PSA: Biglaw 2Ls, do your part to get to 190

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PSA: Biglaw 2Ls, do your part to get to 190

Postby Anonymous User » Thu Sep 28, 2017 12:45 pm

If you have recently accepted an offer, you're probably getting emails from recruiters asking why you chose your firm over theirs. If you accepted at a firm that even has the potential for higher compensation compared to the firm you rejected (K&E, Boies, Wachtell, Quinn), or has lockstep bonuses (Weil, STB, DPW), or pays for your insurance (S&C), or has been a market leader in moving comp recently (Cravath, STB), or is in a lower CoL area (TX, FL, DE), it's probably a good idea to state that as your primary reason. Something like "nicer people" or "work/life balance" is realistically going to do nothing to change firms' behavior, but if we make it clear that choices are being driven in large part by compensation it could help nudge the market forward. All it takes is one firm thinking they're losing out on too many good candidates.

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Re: PSA: Biglaw 2Ls, do your part to get to 190

Postby Wild Card » Thu Sep 28, 2017 1:13 pm

What's the point? Law schools will just raise tuition another 10,000.

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Re: PSA: Biglaw 2Ls, do your part to get to 190

Postby LaLiLuLeLo » Thu Sep 28, 2017 1:21 pm

190? Didn't your mother teach you to aim for the stars?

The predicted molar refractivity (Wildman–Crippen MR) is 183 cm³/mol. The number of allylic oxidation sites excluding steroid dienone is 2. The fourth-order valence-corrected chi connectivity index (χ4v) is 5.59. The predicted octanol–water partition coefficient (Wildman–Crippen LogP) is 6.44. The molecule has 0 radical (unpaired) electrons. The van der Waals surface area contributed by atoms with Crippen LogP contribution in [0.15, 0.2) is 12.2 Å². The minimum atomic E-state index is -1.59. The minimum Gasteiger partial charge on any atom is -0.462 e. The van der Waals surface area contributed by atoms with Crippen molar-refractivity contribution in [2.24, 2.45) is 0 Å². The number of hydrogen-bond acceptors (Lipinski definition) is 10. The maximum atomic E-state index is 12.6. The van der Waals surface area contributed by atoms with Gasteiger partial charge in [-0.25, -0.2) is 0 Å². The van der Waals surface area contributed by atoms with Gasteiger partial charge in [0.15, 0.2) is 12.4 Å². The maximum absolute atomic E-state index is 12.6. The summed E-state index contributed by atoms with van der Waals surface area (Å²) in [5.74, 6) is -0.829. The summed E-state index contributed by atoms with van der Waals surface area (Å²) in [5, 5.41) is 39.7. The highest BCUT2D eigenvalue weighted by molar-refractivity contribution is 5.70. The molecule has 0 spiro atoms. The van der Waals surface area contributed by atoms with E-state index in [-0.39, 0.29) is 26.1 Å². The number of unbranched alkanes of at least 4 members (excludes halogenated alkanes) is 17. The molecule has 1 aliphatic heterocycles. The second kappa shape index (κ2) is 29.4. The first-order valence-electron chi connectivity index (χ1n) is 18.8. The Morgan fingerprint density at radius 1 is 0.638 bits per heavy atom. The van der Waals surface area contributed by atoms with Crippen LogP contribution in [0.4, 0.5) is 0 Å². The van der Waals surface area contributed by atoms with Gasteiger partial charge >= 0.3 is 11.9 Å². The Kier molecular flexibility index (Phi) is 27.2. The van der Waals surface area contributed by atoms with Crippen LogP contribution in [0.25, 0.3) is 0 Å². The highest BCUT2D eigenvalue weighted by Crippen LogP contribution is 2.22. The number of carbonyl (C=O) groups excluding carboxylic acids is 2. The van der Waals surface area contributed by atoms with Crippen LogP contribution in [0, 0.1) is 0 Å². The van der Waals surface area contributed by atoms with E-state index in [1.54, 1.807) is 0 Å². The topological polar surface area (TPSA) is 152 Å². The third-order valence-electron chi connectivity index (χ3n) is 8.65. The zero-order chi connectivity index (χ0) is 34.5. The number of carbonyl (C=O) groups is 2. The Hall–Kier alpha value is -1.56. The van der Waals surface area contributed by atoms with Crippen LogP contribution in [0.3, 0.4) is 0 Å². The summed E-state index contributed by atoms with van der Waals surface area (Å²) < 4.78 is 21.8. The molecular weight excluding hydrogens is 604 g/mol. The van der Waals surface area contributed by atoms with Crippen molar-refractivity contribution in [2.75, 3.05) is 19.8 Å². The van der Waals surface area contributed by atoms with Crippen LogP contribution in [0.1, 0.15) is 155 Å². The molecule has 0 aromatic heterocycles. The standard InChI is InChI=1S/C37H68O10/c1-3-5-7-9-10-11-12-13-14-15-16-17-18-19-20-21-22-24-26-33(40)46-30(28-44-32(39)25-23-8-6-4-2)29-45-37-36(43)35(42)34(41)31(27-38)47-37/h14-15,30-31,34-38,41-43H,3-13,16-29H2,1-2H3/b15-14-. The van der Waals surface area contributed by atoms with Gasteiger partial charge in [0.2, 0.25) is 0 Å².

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Re: PSA: Biglaw 2Ls, do your part to get to 190

Postby Danger Zone » Thu Sep 28, 2017 1:33 pm

NY TO 220
Last edited by Danger Zone on Sat Jan 27, 2018 2:45 pm, edited 1 time in total.

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Re: PSA: Biglaw 2Ls, do your part to get to 190

Postby Nagster5 » Thu Sep 28, 2017 1:37 pm

Wild Card wrote:What's the point? Law schools will just raise tuition another 10,000.


Because the schools will raise tuition regardless?

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Re: PSA: Biglaw 2Ls, do your part to get to 190

Postby SmokeytheBear » Thu Sep 28, 2017 1:46 pm

Another raise this winter would be sweet. I know that the executive board of my firm (which was one of the first to match) had pre-approval to match raises (which is why they matched so quickly). Based on what a partner said to me after the raise, I also know that they had pre-approval to match at a higher number than what Cravath raised it to, meaning that there is still some hope!

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Re: PSA: Biglaw 2Ls, do your part to get to 190

Postby jd20132013 » Thu Sep 28, 2017 3:04 pm

Good thread, bad anon

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Re: PSA: Biglaw 2Ls, do your part to get to 190

Postby 84651846190 » Thu Sep 28, 2017 3:21 pm

Doesn't Quinn end up being lower pay in the end on a per-hour basis, considering the ridiculously high hours stipulations they have on bonuses?